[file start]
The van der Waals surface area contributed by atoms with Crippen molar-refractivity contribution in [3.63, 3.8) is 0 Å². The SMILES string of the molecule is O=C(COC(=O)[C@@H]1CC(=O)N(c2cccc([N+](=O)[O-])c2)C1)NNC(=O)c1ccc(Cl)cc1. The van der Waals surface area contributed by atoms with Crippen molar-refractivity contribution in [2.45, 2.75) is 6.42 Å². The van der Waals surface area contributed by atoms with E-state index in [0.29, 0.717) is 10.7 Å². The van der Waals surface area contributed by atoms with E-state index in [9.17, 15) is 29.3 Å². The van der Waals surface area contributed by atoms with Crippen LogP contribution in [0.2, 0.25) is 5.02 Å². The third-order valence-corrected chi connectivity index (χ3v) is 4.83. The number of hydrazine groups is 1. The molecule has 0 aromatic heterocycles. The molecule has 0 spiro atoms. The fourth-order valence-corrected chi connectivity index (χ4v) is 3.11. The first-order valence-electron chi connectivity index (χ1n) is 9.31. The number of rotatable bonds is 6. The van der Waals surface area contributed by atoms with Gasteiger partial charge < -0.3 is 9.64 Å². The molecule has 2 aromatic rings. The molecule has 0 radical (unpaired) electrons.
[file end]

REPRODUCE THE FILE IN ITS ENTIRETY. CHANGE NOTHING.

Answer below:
The van der Waals surface area contributed by atoms with Crippen molar-refractivity contribution in [3.63, 3.8) is 0 Å². The SMILES string of the molecule is O=C(COC(=O)[C@@H]1CC(=O)N(c2cccc([N+](=O)[O-])c2)C1)NNC(=O)c1ccc(Cl)cc1. The van der Waals surface area contributed by atoms with Crippen molar-refractivity contribution in [2.45, 2.75) is 6.42 Å². The van der Waals surface area contributed by atoms with E-state index in [0.29, 0.717) is 10.7 Å². The van der Waals surface area contributed by atoms with E-state index in [9.17, 15) is 29.3 Å². The van der Waals surface area contributed by atoms with Crippen LogP contribution in [0.2, 0.25) is 5.02 Å². The third-order valence-corrected chi connectivity index (χ3v) is 4.83. The number of hydrazine groups is 1. The molecule has 0 aromatic heterocycles. The molecule has 0 spiro atoms. The fourth-order valence-corrected chi connectivity index (χ4v) is 3.11. The first-order valence-electron chi connectivity index (χ1n) is 9.31. The number of rotatable bonds is 6. The van der Waals surface area contributed by atoms with Gasteiger partial charge < -0.3 is 9.64 Å². The molecule has 2 aromatic rings. The molecule has 0 radical (unpaired) electrons.